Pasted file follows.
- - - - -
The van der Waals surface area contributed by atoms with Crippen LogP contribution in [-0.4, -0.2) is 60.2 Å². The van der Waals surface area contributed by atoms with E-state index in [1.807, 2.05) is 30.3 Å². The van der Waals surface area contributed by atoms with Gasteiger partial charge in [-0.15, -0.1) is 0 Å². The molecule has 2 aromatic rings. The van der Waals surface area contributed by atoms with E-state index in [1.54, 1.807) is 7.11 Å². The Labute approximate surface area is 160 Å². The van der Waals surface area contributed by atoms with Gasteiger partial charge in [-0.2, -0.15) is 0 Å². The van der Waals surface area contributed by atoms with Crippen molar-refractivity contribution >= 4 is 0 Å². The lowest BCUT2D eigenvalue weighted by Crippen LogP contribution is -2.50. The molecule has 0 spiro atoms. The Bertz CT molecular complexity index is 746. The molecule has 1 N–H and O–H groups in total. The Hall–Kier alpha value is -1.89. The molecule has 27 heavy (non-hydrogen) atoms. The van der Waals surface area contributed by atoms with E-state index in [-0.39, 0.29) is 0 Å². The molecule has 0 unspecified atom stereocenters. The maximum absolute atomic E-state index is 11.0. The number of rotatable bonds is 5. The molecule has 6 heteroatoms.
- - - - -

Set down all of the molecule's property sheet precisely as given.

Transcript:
The van der Waals surface area contributed by atoms with Crippen LogP contribution in [-0.4, -0.2) is 60.2 Å². The van der Waals surface area contributed by atoms with E-state index in [1.807, 2.05) is 30.3 Å². The van der Waals surface area contributed by atoms with Gasteiger partial charge in [-0.15, -0.1) is 0 Å². The molecule has 2 aromatic rings. The van der Waals surface area contributed by atoms with E-state index in [1.54, 1.807) is 7.11 Å². The Labute approximate surface area is 160 Å². The van der Waals surface area contributed by atoms with Gasteiger partial charge in [-0.2, -0.15) is 0 Å². The van der Waals surface area contributed by atoms with Crippen molar-refractivity contribution >= 4 is 0 Å². The lowest BCUT2D eigenvalue weighted by Crippen LogP contribution is -2.50. The molecule has 0 spiro atoms. The Bertz CT molecular complexity index is 746. The molecule has 1 N–H and O–H groups in total. The Hall–Kier alpha value is -1.89. The molecule has 27 heavy (non-hydrogen) atoms. The van der Waals surface area contributed by atoms with E-state index in [-0.39, 0.29) is 0 Å². The molecule has 0 unspecified atom stereocenters. The maximum absolute atomic E-state index is 11.0. The number of rotatable bonds is 5. The molecule has 6 heteroatoms.